“Fury Road” sparks outrage in the world’s oldest desert
Protecting the Namibian Desert after Mad Max controversy
The Namib Desert was the awe-inspiring backdrop for the high-speed car chases in ten-time Oscar nominee Mad Max: Fury Road. At the time of filming, environmentalists were fulminating, accusing the production of having destroyed the dunes.
JOHANNESBURG, South Africa – The Namibian desert, with its austere moonscape, provides an ideal dramatic backdrop for a post-apocalyptic film.
Max Max: Fury Road, which won six Oscars on Sunday, was filmed in the dusty dunes of this desert. Production moved to Namibia from Australia after unusually heavy rains, Down Under turned a normally dry landscape to green.
But while parts of Namibia look like wasteland, this rugged exterior is home to a fragile ecosystem. Locals and conservationists have complained that the film crew’s work in the Namib Desert has caused damage to sensitive areas, and potentially to the small reptiles and rare cacti that live there.
Much of the filming, which took place in 2012, was based in Dorob National Park near Swakopmund, a former German colony and seaside resort on the south Atlantic coast.
A tour guide who works in the area accused Mad Max’s team of filming in a sensitive area in the park’s sand dune belt, local media reported at the time.
The crew were also accused of leaving tire tracks in previously untouched areas.
The Namib Desert, the oldest in the world, estimated to be between 50 and 80 million years old, stretches from northern South Africa to Angola.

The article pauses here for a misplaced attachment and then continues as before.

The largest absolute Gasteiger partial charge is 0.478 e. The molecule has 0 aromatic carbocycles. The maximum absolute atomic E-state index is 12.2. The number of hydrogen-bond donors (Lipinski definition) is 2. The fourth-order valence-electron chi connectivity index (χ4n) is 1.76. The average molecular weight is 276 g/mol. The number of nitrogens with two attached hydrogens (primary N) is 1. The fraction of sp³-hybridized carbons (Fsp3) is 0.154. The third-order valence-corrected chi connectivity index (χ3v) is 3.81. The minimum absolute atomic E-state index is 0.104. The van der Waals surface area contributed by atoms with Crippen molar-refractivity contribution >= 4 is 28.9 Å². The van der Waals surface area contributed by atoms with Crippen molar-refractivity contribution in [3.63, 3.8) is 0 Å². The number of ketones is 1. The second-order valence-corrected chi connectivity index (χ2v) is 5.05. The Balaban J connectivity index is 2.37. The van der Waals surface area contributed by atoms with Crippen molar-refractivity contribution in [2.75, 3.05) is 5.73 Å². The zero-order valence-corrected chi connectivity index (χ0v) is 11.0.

The more arid parts of the desert receive less than half an inch of rain per year, making plant and animal life dependent on the fog that comes from the ocean. Tire tracks on desert gravel plains can take decades or more to disappear.
“What’s worse is that the film crew tried to erase the marks they left by passing nets over them, pulling out plants,” guide Tommy Collard told AFP. . “You cannot rehabilitate the landscape of the Namib Desert.
The draft of an independent environmental report, disclosed in 2013, also claimed that sensitive areas had been damaged.
The report said public and environmental consultation before filming was insufficient. According to researcher Joh Henschel, the film was authorized before the new environmental legislation came into force.
But the government-run Namibia Film Commission angrily denied any problems with the shooting, placing a full-page ad in a local newspaper claiming they gave Mad Max: Fury Road a “clean bill”.
In any case, the Academy did not take into account the environmental impact when distributing its rewards.
This article originally appeared on GlobalPost. Its content was created separately for USA TODAY.
MORE FROM GLOBAL POST: